In another embodiment, shown specifically in FIGS. 9 a and 9 b, end cap 310 has an asymmetric end cap terminal 334. Asymmetric end cap terminal 334 is displaced along the outer surface of end cap 310 such that it creates an asymmetric arrangement with outer end cap terminals 320. In FIG. 7, for example, one can see how the outer end cap terminals 220 and small end cap terminal 232 are arranged symmetrically; that is, each outer end cap terminal 220 is directly across from another outer end cap terminal 220 or small end cap terminal 232. In contrast, in FIG. 8, asymmetric end cap terminal 334 has been moved slightly in the clockwise direction on the outer surface of end cap 310, such that it is no longer directly across from opposite outer end cap terminal 360. Accordingly, socket 350 has an asymmetric terminal groove 374 that has been placed in an orientation complementary to asymmetric terminal groove 374.

When an end cap 310 with an asymmetric end cap terminal 334 is inserted into socket 350, asymmetric end cap terminal 334 must align with asymmetric terminal groove 374. If one attempts to align asymmetric end cap terminal with any of terminal grooves 360, then outer end cap terminals 320 will not properly align with a terminal groove and end cap 310 cannot be inserted into socket 350. Thus, proper insertion requires that asymmetric end cap terminal 334 aligns with asymmetric terminal groove 374.

Another embodiment of the claimed apparatus is shown in FIGS. 10 a, 10 b, 11 a, and 11 b. In this embodiment, end cap 410 has a closed end 416. The outer surface of closed end 416 is divided into recessed portion 412 and non-recessed portion 414. Recessed portion 412 is elevated above non-recessed portion 414. The floor of socket 450 is divided into a stepped portion 456 and a non-stepped portion 458. Stepped portion 456 is raised above non-stepped portion 458.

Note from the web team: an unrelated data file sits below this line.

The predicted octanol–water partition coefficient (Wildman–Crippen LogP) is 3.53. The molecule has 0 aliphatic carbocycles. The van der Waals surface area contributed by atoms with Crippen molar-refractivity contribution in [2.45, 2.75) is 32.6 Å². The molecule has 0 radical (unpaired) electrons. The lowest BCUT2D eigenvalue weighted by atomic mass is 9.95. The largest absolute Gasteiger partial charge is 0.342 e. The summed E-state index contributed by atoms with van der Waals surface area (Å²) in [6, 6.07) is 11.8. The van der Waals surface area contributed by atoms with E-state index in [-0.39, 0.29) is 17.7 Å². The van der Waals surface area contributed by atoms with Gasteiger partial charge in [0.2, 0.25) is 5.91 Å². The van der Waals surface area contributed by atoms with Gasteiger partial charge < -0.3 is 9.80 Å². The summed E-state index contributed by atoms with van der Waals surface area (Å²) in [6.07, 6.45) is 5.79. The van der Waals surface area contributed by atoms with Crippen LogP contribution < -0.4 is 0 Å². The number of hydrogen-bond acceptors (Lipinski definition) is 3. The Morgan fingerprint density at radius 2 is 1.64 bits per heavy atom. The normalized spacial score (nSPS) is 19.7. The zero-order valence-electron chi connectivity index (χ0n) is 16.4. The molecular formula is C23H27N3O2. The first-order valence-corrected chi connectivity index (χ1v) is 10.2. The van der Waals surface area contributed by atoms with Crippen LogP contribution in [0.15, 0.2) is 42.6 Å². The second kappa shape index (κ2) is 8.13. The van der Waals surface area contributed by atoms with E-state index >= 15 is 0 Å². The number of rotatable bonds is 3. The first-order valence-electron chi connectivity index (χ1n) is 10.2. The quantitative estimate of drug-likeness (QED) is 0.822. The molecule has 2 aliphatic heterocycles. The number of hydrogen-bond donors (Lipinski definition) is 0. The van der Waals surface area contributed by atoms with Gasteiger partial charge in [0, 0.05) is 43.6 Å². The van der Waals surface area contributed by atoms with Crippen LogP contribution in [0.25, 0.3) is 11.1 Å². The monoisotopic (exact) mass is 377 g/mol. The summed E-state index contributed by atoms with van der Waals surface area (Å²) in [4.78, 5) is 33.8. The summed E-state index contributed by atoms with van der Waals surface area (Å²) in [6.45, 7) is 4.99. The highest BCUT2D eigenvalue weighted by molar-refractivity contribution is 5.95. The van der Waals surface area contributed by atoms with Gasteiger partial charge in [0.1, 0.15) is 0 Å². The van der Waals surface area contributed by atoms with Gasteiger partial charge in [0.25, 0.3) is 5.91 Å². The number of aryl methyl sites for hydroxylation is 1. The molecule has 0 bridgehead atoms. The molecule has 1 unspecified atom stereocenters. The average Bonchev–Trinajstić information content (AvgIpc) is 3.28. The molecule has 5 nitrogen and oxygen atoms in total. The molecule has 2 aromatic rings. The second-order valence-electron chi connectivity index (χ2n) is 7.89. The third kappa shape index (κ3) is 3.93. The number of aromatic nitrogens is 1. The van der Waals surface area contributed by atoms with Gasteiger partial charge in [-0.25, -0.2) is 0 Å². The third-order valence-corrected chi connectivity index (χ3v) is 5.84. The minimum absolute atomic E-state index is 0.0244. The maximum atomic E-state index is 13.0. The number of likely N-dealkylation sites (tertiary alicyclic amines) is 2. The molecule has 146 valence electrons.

To insert end cap 410 into stepped socket 450, one must align recessed portion 412 with stepped portion 456. If one tries to insert recessed end cap 410 with non-recessed portion 414 with stepped portion 456, non-recessed portion 414 will collide with stepped portion 456, and end cap 410 will not be fully inserted into socket 450. Thus, proper insertion requires that recessed portion 412 aligns with stepped portion 456. Then, end cap 410 can be rotated and twist locked into place because stepped portion 456 is smaller than recessed portion 412.

Another embodiment of the claimed apparatus is shown in FIGS. 12 a, 12 b, and 13. In this embodiment, end cap 510 has an elevated end cap terminal 538. Elevated end cap terminal 538 is raised above the level of at least one outer end cap terminal 520. Accordingly, socket 550 has a shallow terminal groove 578. Shallow terminal groove 578 comprises shortened first portion 563 and elevated second portion 565. Shortened first portion 563 is shorter than regular first portion 562, and elevated second portion 565 is raised above floor 554 of socket 550.

When end cap 510 with elevated end cap terminal 538 is inserted into socket 550, elevated end cap terminal 538 must align with shallow terminal groove 578. If one attempts to align an outer end cap terminal 520 with shallow terminal groove 578, outer end cap terminal 520 will reach the bottom of first portion 578 and the other outer end cap terminals 520 and elevated end cap terminal 538 will be sufficiently inserted for end cap 510 to rotate within socket 550. Thus, proper insertion requires that elevated end cap terminal 538 aligns with small terminal groove 578.

In addition to providing for proper insertion of the end cap into the socket, the previous terminal and terminal groove configurations described above also help to prevent the substitution of unsafe rated wattages or unauthorized third party or generic parts into the assembly. For example, a third party may also manufacture a type of end cap for receiving a lamp. However, it is unlikely that the third party end cap will be usable with the sockets described above because the third party manufacturer is unlikely to manufacture end caps having the precise configuration that matches the configuration of the terminal grooves on the socket.